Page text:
“The Boy Who Cried Wolf” is one of Aesop’s Fables and concerns a shepherd boy who repeatedly tricks nearby villagers into thinking a wolf is attacking the town’s flock. When a wolf actually does appear and the boy again calls for help, the villagers believe that it is another false alarm and the sheep are eaten by the wolf.
This fable holds several potential lessons for investors. Consider the tendency of some prognosticators who are quick to claim credit for having warned about a recent event, such as a sharp drop in the stock markets. The key question for investors is, what does this market predictor’s record look like? Has he been right in the past? Is he a perennial bear, seeing market tops that are actually pauses? Has he been successful in calling market bottoms?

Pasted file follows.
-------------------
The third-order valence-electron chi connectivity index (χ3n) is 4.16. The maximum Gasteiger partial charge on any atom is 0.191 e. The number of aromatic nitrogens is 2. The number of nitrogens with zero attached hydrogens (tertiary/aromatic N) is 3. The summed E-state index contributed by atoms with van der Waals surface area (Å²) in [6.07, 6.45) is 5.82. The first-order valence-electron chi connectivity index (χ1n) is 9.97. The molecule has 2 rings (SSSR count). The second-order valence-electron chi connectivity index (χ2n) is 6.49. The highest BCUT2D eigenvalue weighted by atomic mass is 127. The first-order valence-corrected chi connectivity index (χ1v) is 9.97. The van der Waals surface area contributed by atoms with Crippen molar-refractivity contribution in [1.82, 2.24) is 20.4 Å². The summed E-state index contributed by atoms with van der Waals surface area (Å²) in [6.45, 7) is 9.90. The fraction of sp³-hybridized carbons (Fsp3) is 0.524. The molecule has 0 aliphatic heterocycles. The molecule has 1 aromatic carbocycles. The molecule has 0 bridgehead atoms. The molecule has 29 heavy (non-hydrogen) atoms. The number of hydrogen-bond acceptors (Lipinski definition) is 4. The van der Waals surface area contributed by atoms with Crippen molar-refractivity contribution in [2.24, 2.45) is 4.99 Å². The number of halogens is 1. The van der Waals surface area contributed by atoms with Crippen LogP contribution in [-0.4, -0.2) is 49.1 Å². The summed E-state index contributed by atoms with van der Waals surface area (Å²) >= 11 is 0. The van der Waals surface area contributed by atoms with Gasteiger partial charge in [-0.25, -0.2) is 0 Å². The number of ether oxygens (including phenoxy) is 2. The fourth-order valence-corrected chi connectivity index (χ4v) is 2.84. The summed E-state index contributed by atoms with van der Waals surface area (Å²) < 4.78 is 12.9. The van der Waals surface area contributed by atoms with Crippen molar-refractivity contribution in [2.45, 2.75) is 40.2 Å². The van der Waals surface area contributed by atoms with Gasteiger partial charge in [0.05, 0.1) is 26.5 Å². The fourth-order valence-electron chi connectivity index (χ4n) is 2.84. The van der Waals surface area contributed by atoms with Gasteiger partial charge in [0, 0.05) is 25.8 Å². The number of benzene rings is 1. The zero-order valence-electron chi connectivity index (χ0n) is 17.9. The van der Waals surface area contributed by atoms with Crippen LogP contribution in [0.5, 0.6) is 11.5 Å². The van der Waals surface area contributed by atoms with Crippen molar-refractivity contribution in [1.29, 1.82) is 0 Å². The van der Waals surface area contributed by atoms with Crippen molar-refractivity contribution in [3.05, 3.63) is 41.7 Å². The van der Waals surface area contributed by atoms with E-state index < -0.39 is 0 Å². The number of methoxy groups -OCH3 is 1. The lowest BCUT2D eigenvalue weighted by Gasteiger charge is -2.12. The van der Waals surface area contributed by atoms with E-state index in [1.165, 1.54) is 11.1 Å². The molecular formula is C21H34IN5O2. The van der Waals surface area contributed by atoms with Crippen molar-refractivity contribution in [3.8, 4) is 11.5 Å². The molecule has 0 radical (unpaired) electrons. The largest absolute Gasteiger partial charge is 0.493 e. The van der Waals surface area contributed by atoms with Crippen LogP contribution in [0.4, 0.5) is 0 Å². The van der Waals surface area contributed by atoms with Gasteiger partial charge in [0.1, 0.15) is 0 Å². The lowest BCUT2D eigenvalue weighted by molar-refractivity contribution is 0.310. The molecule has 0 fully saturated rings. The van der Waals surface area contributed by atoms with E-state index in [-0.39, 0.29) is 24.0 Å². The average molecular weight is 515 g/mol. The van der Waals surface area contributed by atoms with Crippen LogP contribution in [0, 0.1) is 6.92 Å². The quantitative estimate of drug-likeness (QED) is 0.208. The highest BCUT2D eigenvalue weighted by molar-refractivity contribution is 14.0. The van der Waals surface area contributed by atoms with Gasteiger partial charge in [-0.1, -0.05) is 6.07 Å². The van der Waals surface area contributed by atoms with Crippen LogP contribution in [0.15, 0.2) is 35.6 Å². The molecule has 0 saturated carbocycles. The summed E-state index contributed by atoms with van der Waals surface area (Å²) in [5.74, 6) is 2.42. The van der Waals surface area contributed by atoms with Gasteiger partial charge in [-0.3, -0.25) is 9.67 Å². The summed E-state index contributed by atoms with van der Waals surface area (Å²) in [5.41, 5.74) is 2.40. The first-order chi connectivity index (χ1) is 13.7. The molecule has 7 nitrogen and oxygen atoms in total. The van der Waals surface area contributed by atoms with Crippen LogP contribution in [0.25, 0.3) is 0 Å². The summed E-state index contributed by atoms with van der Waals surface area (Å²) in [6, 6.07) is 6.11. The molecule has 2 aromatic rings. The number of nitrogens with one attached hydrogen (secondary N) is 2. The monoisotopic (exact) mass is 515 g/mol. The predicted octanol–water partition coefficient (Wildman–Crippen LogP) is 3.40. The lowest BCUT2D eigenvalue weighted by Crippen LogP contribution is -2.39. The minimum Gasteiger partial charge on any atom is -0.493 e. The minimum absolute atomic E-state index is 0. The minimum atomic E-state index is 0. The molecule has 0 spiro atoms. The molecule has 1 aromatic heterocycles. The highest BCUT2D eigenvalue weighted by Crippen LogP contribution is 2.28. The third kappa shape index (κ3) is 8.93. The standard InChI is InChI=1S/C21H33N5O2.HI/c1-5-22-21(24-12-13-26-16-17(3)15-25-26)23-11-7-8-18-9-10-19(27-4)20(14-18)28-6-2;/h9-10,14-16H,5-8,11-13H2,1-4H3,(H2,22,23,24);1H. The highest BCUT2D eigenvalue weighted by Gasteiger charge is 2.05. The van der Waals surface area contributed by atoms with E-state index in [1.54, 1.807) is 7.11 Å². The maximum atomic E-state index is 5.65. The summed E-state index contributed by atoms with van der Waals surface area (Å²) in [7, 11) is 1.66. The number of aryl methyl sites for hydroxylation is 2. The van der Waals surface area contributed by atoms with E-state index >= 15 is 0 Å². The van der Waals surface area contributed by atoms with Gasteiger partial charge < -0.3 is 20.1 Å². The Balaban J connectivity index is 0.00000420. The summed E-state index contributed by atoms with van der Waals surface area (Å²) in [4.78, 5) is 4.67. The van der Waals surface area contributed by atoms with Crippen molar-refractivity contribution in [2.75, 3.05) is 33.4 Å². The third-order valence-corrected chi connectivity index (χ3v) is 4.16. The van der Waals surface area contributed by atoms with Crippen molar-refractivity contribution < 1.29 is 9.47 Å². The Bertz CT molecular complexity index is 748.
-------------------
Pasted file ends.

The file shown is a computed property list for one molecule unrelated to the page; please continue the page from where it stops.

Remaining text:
The same factors can come into play in conversations with friends or acquaintances who may be quick to tell you, after the fact, that they sold at the recent top, or bought after a dip. Perhaps they did, but without a documented track record, a casual comment may not tell the whole story and might best be ignored. How many of you know someone who has commented on a successful day at the track or in a casino, without mentioning the not so great previous visit.
Bottom line, work with your advisor(s) to develop a long term strategy that fits your circumstances, and then stay the course.
All comments and suggestions are welcome.
Walter J. Kirchberger, CFA